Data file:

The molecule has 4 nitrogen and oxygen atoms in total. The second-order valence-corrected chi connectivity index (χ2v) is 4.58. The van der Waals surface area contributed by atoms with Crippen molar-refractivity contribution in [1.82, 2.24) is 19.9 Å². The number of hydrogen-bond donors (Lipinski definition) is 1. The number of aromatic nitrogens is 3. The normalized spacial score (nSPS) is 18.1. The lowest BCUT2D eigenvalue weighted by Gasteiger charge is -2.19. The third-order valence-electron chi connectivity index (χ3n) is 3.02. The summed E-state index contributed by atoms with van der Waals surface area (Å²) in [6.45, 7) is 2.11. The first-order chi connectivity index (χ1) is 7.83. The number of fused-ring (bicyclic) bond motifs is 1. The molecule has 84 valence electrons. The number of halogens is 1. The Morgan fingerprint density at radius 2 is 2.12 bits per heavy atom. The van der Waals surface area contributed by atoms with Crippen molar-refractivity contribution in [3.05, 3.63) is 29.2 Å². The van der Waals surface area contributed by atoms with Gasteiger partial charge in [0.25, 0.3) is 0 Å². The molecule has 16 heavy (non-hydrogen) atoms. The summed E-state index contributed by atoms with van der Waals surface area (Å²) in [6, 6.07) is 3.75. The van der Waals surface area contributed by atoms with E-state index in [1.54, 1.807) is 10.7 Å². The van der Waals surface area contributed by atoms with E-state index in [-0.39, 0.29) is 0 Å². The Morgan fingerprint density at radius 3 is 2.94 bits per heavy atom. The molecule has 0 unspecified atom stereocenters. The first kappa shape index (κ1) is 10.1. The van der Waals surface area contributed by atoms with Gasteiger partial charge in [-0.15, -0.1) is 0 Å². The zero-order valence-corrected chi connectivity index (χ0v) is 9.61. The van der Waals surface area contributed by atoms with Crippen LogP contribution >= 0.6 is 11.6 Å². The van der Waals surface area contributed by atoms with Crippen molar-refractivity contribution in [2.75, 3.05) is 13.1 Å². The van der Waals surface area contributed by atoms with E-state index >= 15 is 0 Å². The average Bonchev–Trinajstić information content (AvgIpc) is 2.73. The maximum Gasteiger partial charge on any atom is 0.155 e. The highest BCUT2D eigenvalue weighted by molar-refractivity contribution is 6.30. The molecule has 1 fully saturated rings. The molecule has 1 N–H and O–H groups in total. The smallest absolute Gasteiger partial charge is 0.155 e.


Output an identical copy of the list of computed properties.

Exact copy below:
The molecule has 4 nitrogen and oxygen atoms in total. The second-order valence-corrected chi connectivity index (χ2v) is 4.58. The van der Waals surface area contributed by atoms with Crippen molar-refractivity contribution in [1.82, 2.24) is 19.9 Å². The number of hydrogen-bond donors (Lipinski definition) is 1. The number of aromatic nitrogens is 3. The normalized spacial score (nSPS) is 18.1. The lowest BCUT2D eigenvalue weighted by Gasteiger charge is -2.19. The third-order valence-electron chi connectivity index (χ3n) is 3.02. The summed E-state index contributed by atoms with van der Waals surface area (Å²) in [6.45, 7) is 2.11. The first-order chi connectivity index (χ1) is 7.83. The number of fused-ring (bicyclic) bond motifs is 1. The molecule has 84 valence electrons. The number of halogens is 1. The Morgan fingerprint density at radius 2 is 2.12 bits per heavy atom. The van der Waals surface area contributed by atoms with Crippen molar-refractivity contribution in [3.05, 3.63) is 29.2 Å². The van der Waals surface area contributed by atoms with Gasteiger partial charge in [0.25, 0.3) is 0 Å². The molecule has 16 heavy (non-hydrogen) atoms. The summed E-state index contributed by atoms with van der Waals surface area (Å²) in [6, 6.07) is 3.75. The van der Waals surface area contributed by atoms with E-state index in [1.54, 1.807) is 10.7 Å². The van der Waals surface area contributed by atoms with E-state index in [-0.39, 0.29) is 0 Å². The Morgan fingerprint density at radius 3 is 2.94 bits per heavy atom. The molecule has 0 unspecified atom stereocenters. The first kappa shape index (κ1) is 10.1. The van der Waals surface area contributed by atoms with Gasteiger partial charge in [-0.15, -0.1) is 0 Å². The zero-order valence-corrected chi connectivity index (χ0v) is 9.61. The van der Waals surface area contributed by atoms with Crippen LogP contribution >= 0.6 is 11.6 Å². The van der Waals surface area contributed by atoms with Crippen molar-refractivity contribution in [2.75, 3.05) is 13.1 Å². The van der Waals surface area contributed by atoms with E-state index >= 15 is 0 Å². The average Bonchev–Trinajstić information content (AvgIpc) is 2.73. The maximum Gasteiger partial charge on any atom is 0.155 e. The highest BCUT2D eigenvalue weighted by molar-refractivity contribution is 6.30. The molecule has 1 fully saturated rings. The molecule has 1 N–H and O–H groups in total. The smallest absolute Gasteiger partial charge is 0.155 e.